I started writing about ritual last week, but the word that stuck in my mind from that post all week was ‘hungry’. The word would sort of weave in and out of various conversations that I had with different people, linking itself frequently to the word ‘crave’. Sometimes those thoughts or conversations would have to do with actual food cravings, but a few of them talked about a deeper craving for other non-food items, like quiet moments for walking or reading or sitting still in a warm tub.
When I first heard of Mary Oliver’s death, it seemed so surreal because I had just been thinking and talking about her with a friend. We were talking about the ritual of running / walking / hiking outdoors, and how much we crave more of that time when January rolls around. I’ve tried in the past to convert myself to indoor running when the season dictates it, but it never sticks. I thought it was merely a lack of willpower or drive or focus – an inability to move my thoughts beyond the endless, uninspiring 1/11th of a mile loop of track in the gym, or the even duller loop of a treadmill band. But I’m actually pretty good at putting my shoulder into the repetitive or the mundane, getting into my head and out of my body, and pushing through without wimping out.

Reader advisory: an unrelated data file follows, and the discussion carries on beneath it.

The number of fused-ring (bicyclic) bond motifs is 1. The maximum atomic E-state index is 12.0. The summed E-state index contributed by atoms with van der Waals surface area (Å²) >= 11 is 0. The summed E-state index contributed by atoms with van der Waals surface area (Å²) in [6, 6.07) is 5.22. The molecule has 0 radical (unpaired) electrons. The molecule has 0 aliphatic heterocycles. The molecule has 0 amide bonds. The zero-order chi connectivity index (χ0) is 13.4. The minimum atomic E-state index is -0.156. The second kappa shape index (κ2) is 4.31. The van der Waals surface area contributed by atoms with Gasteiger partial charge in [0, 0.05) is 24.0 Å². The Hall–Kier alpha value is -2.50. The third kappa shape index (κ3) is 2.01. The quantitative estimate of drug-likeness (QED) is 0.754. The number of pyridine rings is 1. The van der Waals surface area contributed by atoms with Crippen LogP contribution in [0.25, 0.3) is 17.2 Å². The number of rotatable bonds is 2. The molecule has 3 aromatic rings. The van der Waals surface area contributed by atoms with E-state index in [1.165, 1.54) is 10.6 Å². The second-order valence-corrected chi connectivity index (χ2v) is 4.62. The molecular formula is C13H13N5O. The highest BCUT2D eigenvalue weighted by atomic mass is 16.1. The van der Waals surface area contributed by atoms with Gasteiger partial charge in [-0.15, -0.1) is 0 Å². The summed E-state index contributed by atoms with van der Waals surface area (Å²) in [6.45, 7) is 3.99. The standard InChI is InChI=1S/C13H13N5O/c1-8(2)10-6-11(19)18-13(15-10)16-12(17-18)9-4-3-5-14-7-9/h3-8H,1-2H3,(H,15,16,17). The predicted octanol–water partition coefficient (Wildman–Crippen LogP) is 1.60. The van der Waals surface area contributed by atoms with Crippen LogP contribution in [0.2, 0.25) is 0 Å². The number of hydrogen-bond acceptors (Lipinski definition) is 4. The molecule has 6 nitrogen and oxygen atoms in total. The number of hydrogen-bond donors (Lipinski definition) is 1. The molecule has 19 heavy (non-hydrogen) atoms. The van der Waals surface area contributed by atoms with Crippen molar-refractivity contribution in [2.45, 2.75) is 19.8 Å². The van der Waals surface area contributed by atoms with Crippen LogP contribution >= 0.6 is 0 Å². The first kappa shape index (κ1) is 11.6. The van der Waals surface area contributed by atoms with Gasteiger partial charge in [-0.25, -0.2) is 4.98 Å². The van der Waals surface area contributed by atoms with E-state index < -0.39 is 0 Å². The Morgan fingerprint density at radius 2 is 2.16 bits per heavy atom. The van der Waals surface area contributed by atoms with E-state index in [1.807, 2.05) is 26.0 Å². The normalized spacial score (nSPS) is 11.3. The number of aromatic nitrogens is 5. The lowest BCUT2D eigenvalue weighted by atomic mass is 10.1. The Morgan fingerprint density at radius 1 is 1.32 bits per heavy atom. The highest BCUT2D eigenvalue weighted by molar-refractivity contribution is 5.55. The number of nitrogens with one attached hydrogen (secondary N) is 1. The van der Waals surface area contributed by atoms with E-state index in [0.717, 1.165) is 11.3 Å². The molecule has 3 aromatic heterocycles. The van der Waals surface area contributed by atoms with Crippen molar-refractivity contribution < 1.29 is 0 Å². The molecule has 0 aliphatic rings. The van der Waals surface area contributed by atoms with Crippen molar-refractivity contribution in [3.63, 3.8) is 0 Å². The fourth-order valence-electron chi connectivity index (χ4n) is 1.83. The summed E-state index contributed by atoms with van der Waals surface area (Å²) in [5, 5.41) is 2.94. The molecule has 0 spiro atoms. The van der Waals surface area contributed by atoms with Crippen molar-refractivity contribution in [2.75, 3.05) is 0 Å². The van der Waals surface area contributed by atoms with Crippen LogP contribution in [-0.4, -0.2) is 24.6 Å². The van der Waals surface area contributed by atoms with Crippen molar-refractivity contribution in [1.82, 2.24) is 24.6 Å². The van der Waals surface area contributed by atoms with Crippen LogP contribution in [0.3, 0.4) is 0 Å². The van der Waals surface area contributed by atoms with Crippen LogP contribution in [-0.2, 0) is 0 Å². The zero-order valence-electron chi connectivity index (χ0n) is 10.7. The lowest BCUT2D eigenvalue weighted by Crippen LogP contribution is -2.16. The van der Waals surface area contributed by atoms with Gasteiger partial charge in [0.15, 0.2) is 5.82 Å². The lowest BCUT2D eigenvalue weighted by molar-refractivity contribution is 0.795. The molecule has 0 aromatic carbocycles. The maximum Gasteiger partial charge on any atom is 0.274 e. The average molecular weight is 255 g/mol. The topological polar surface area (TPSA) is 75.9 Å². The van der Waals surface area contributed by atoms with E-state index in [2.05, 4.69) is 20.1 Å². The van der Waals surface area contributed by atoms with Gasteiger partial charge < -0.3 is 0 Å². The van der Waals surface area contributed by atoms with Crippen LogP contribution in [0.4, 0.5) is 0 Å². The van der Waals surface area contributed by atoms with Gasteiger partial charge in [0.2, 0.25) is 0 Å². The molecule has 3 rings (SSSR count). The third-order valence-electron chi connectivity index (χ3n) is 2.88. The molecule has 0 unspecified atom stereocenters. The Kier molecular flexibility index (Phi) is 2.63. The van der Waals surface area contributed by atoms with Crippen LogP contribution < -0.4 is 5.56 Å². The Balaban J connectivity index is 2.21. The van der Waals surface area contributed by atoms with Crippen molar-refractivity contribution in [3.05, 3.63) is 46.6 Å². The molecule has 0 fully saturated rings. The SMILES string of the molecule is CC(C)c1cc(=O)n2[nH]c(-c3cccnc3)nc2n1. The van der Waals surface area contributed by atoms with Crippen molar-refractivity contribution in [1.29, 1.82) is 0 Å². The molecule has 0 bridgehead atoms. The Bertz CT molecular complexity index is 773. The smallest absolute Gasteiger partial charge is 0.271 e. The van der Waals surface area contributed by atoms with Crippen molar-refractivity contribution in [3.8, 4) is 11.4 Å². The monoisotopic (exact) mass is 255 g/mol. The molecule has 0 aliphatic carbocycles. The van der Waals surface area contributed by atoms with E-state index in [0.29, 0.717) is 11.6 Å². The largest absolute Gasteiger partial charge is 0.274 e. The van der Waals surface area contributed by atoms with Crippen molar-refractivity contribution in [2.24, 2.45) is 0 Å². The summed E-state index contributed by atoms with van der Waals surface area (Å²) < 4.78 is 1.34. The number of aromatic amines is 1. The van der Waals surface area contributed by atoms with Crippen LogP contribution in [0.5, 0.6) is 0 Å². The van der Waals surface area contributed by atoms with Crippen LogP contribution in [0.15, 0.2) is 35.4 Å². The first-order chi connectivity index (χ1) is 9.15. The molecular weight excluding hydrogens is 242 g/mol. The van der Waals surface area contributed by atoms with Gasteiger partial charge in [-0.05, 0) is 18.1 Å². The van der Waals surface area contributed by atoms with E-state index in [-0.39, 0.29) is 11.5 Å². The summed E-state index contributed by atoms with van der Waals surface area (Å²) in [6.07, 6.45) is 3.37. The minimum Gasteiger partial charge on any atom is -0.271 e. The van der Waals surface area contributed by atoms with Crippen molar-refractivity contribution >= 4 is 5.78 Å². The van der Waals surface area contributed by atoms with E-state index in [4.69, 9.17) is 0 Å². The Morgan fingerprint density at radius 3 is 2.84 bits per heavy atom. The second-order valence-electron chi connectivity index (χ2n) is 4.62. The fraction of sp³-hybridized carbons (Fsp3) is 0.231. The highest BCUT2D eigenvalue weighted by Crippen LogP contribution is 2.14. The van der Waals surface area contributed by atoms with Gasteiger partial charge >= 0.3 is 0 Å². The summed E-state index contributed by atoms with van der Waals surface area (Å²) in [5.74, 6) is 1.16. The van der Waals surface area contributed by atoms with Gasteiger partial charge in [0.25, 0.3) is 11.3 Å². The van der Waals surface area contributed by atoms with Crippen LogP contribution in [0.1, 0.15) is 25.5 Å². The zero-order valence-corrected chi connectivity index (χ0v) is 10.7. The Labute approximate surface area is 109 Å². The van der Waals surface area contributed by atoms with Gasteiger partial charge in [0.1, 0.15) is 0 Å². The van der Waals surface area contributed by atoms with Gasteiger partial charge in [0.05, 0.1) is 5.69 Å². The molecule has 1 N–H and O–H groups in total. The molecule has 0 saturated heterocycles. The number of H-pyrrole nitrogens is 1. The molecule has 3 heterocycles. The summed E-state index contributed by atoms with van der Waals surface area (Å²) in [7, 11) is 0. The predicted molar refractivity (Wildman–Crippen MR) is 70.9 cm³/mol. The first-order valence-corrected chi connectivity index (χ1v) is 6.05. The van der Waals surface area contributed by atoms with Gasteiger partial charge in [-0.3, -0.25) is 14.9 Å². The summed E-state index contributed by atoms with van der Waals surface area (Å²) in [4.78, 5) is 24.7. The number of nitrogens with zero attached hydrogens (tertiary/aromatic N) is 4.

The conversation helped me highlight a shared love for the act of getting outside in a physical way that opens my brainspace in a completely different way. And it made me wonder if I really love running, or if running is just the vehicle that gives me permission to carve out a slender sliver of time between this important thing and that necessary thing, and stretch it into a new shape that requires so little of me other than my attention and measured breath. Like that time a few years back, when I entered a running store to purchase new shoes, and I insisted that I “wasn’t a runner” before explaining my habits and preferences and she said “but you are a runner”, and so I decided to believe her.
Because if I am a runner, then I must run. I must look at each week and find three or four slivers of time in there, and mark them. I must remember my socks, and an extra apple for fuel. I must balance on the tops of my shoes in a bathroom stall somewhere and change out of my work clothes and into my running uniform. I must tie both shoes because I am a runner, and then I’ll retie one of them on a bench outside the restrooms because it’s tighter or looser than the other. I will drop my things off at my car and I will need to stretch but I’m impatient, and so I’ll just walk briskly for a minute or two, away from the parking lot and the sidewalks and into the trees. I will tell myself that I’ll ease into that first mile at a slower pace and then I’ll ignore that completely because the sun is low in the sky, and there’s a nice breeze, and the daffodils are starting to bloom, and the crunch of the gravel underfoot is like a jolt of power straight into my veins, and I may not look like much of anything to anyone around me, but I know all my own secrets (or most of them), and one is that I’m a runner. Not because I’m fast or strong or coordinated or determined. Only that I’ve crafted a series of rituals that say it is so.